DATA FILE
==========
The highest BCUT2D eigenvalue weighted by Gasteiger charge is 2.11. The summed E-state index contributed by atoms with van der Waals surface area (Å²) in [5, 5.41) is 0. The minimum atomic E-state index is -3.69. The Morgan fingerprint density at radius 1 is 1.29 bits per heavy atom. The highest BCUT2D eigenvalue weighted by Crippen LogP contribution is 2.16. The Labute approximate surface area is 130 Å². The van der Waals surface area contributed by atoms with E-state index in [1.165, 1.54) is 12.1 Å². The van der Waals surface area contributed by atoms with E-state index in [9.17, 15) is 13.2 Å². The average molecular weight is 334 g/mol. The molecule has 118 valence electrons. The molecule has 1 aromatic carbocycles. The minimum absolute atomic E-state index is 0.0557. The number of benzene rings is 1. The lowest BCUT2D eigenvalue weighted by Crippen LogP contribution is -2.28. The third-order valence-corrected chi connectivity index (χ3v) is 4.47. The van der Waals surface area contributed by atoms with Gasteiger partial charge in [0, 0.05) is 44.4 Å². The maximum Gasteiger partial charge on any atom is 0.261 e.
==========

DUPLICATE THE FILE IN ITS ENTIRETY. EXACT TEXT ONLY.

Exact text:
The highest BCUT2D eigenvalue weighted by Gasteiger charge is 2.11. The summed E-state index contributed by atoms with van der Waals surface area (Å²) in [5, 5.41) is 0. The minimum atomic E-state index is -3.69. The Morgan fingerprint density at radius 1 is 1.29 bits per heavy atom. The highest BCUT2D eigenvalue weighted by Crippen LogP contribution is 2.16. The Labute approximate surface area is 130 Å². The van der Waals surface area contributed by atoms with E-state index in [1.165, 1.54) is 12.1 Å². The van der Waals surface area contributed by atoms with E-state index in [9.17, 15) is 13.2 Å². The average molecular weight is 334 g/mol. The molecule has 118 valence electrons. The molecule has 1 aromatic carbocycles. The minimum absolute atomic E-state index is 0.0557. The number of benzene rings is 1. The lowest BCUT2D eigenvalue weighted by Crippen LogP contribution is -2.28. The third-order valence-corrected chi connectivity index (χ3v) is 4.47. The van der Waals surface area contributed by atoms with Gasteiger partial charge in [0, 0.05) is 44.4 Å². The maximum Gasteiger partial charge on any atom is 0.261 e.